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The three students on Connecticut College’s Arabic Debate Team—none of whom had ever participated in a formal debate competition before—didn’t expect to make it past the preliminary rounds of the 2nd U.S. Universities Arabic Debating Championship.
After all, there were more than 40 teams representing 34 of the most prestigious universities in the U.S. at the QatarDebate event, hosted by the University of Chicago in mid-November. Maged Hassan ’25, Iyad Ait Hou ’22 and Abubakr El Sobky ’23 were proud of how they had performed in the first two days of the tournament, winning three of four preliminary debates. But they were mostly just enjoying the experience of practicing Fusha Arabic and the opportunity to connect with other Arabic-speaking people from across the country.
Then the semifinalist teams—all of whom are automatically qualified to participate in the international championship in Doha, Qatar, in the spring of 2022—were announced with the teams’ school logos appearing on the venue’s big screen: Harvard, Georgetown, Duke and Connecticut College.
“The announcement of our team as one of the semifinalists was definitely surprising yet exciting,” said El Sobky, a self-designed computational biology and bioinformatics major and scholar in Conn’s Holleran Center for Community Action and Public Policy.
Adding to the excitement: In addition to team awards, the competition awards medals to the top 10 speakers from among the 150 participants, selected based on numerous criteria including language clarity, conciseness of argument and intonation. El Sobky was awarded the 8th place medal.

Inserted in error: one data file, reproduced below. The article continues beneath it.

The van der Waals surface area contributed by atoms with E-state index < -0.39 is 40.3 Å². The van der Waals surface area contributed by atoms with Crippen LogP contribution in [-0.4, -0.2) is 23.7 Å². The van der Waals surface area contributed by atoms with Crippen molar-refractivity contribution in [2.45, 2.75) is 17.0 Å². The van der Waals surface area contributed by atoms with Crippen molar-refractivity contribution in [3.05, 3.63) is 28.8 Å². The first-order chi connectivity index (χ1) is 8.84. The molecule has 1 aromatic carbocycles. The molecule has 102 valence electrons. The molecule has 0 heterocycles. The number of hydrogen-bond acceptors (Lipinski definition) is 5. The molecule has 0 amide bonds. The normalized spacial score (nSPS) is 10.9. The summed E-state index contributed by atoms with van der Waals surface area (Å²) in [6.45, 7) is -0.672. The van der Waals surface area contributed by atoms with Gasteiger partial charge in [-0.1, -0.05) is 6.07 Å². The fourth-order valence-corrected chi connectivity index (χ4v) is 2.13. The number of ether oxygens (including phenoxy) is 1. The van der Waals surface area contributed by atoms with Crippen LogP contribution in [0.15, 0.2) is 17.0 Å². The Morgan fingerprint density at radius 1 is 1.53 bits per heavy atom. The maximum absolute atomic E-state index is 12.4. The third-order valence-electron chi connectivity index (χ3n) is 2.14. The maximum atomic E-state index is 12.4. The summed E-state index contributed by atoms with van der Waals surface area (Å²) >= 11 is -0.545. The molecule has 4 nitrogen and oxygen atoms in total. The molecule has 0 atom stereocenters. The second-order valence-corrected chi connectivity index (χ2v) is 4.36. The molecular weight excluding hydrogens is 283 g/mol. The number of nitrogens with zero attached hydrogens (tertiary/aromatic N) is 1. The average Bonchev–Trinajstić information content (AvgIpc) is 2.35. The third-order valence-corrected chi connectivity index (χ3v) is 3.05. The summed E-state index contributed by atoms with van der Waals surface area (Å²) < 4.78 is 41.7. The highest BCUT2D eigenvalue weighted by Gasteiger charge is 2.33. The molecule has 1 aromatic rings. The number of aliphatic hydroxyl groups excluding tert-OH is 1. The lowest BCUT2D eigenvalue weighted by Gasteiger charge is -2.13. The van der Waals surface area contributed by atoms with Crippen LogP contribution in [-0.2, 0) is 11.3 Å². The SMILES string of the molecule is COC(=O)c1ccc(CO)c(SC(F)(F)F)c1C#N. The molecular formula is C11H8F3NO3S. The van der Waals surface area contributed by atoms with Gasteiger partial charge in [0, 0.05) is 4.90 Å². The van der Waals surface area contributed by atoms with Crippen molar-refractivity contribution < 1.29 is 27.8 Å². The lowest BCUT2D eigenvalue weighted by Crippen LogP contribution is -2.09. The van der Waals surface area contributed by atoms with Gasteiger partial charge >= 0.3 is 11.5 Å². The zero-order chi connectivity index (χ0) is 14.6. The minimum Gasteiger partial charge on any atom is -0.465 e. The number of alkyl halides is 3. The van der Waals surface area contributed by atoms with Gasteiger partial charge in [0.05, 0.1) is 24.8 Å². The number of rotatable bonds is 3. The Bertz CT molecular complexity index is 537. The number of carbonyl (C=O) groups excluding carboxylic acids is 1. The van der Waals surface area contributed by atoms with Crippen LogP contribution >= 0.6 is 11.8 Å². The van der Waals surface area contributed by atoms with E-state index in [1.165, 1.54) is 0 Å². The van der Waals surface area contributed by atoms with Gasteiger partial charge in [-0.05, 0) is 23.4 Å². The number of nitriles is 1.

Hassan, a first-year student who is hoping to design a major education administration, put the team together after hearing about the competition from a high school classmate.
“QatarDebate assigns a professional coach for each team to help them prepare for the championship. None of us debated before, and we did not know a lot about the structure of the competition,” Hassan said. “Our coach, Meriem Talbi, was very supportive during the preparation of the event. We had endless zoom meetings discussing debating strategies and techniques, practicing mock rounds, and analyzing [recordings].”
While the team was surprised to qualify for the finals on their very first try, Hassan admits that Talbi knew the three were strong contenders based on their ability to make strong arguments, present relevant evidence, debate fluently and disqualify opposing arguments.
Hassan, El Sobky and Ait Hou, an economics and mathematics double major and scholar in the College’s Toor Cummings Center for International Studies and the Liberal Arts, are now working with Talbi to prepare for the finals.
“The team is continuing our weekly practice meetings with our coach to go through the insights from the event, learn from our mistakes, and strengthen our strategies,” Hassan said.
The group will travel to Qatar in March to compete with qualifying teams from universities all over the world.